From left: Jodi Winship, Elvin Price, and Pam Parsons.
From left: Jodi Winship, an assistant professor of occupational therapy in the College of Health Professions; Elvin Price, a professor at the School of Pharmacy; and Pam Parsons, an associate professor at the School of Nursing. (Chris Ijams, MCV Foundation)

Healthier together: Confronting loneliness and health care challenges among older adults

COVID-19 accelerated how one community-driven partnership is reimagining the way care is provided to vulnerable older adults through inclusion, inquiry and innovation.

Share this story

Social isolation can be dangerous. And since the arrival of COVID-19, it’s been a shared experience of people across the country.

A group of Richmond researchers has long been examining how a lack of social connection can present challenges for older adults that go beyond the inconveniences of being stuck at home. The loss of social activity can be detrimental to their health, not to mention reduce their access to care if they do not have the means to participate in face-to-face or telehealth visits with providers. For low-income older adults, the effect of social isolation has been especially disproportionate.

The Richmond Health and Wellness Program has been partnering with low-income older adults with the goal of understanding how to build a better health care delivery model to meet their needs where they live. The spread of COVID-19 only underscored the value and importance of the efforts. 

Since 2012, the Richmond Health and Wellness Program has brought together care partners across disciplines to address health disparities in vulnerable and disabled older adults living in low-income housing through care models that enhance the lives of individuals, decrease health care costs and educate future practitioners. The program, based at the Virginia Commonwealth University School of Nursing, was created by Pamela Parsons, Ph.D., an associate professor and associate dean for practice and community engagement.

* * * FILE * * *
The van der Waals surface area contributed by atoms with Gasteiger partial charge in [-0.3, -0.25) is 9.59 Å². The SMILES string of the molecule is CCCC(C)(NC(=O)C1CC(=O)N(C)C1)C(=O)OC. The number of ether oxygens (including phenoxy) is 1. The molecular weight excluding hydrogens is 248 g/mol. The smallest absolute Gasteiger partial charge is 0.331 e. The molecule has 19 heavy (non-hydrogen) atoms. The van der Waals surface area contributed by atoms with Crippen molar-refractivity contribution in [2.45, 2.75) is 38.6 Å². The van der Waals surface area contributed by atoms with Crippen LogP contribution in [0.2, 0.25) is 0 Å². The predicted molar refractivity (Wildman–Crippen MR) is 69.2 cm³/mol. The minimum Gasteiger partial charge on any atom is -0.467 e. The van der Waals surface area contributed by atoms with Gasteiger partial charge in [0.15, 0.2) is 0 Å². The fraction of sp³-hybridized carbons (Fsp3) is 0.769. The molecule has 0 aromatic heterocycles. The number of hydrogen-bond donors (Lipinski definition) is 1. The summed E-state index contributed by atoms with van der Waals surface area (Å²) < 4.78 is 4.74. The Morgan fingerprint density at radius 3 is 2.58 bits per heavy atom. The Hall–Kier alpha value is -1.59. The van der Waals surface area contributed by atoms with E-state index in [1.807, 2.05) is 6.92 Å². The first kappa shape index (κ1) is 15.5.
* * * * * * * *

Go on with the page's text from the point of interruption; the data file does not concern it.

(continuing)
Prior to the pandemic, the program operated at five housing locations. They also recently expanded to the new VCU Health Hub at 25th, a freestanding wellness center developed to serve one of the most health disparate populations in the Richmond region. Program participants work with VCU students and faculty to develop wellness plans customized to the health conditions, social needs and resources of each individual. Social connectedness serves as a pathway to improved health and wellness, and the relationships built over time through the program have led to better outcomes.

“Loneliness is such a huge factor, and it’s at the forefront of [the National Institutes of Health] to ask what factors related to social isolation are presently influencing health outcomes,” Parsons said. “We’re teaching the students what that means using evidence-based tools to assess loneliness and making strategies to connect people to services and help set goals to be more socially connected.”

Fulfilling a social need

The social connection provided by the program — a key element of its success — attracted the attention of the AARP Foundation. In 2019, the foundation awarded a grant to the program to support more formally measuring the influence of social connection on health outcomes. That work has become especially relevant during the pandemic; and the project received a COVID-19 Rapid Research Fund grant from VCU.

Winship, Price and Parsons.
Winship, Price and Parsons. The Richmond Health and Wellness Program combines the expertise of various healthcare fields to build a coordinated care model for participants. (Chris Ijams, MCV Foundation)

“A really big component of what we’re doing is fulfilling this social need,” said Jodi Winship, Ph.D., an assistant professor of occupational therapy at the VCU College of Health Professions who connected with the program when she was studying social behavior and sciences as a doctoral student in the VCU School of Medicine.

“For my dissertation, I’d interview program participants about their experiences working with a team of students,” Winship said. “I thought I’d hear about how they appreciated student help with managing their medicines and things like that, but one of the biggest things I found in my dissertation research was how much they loved simply talking to the students, both hearing students’ stories and sharing their own.”

Winship’s academic interest evolved into long-term attachment to RHWP through bringing occupational therapy clinical skills to the program. The team has always known the social component is important, but now there is a specific intention on measuring the effects of loneliness and social isolation on health outcomes and educating students on how to recognize and understand the importance of these factors.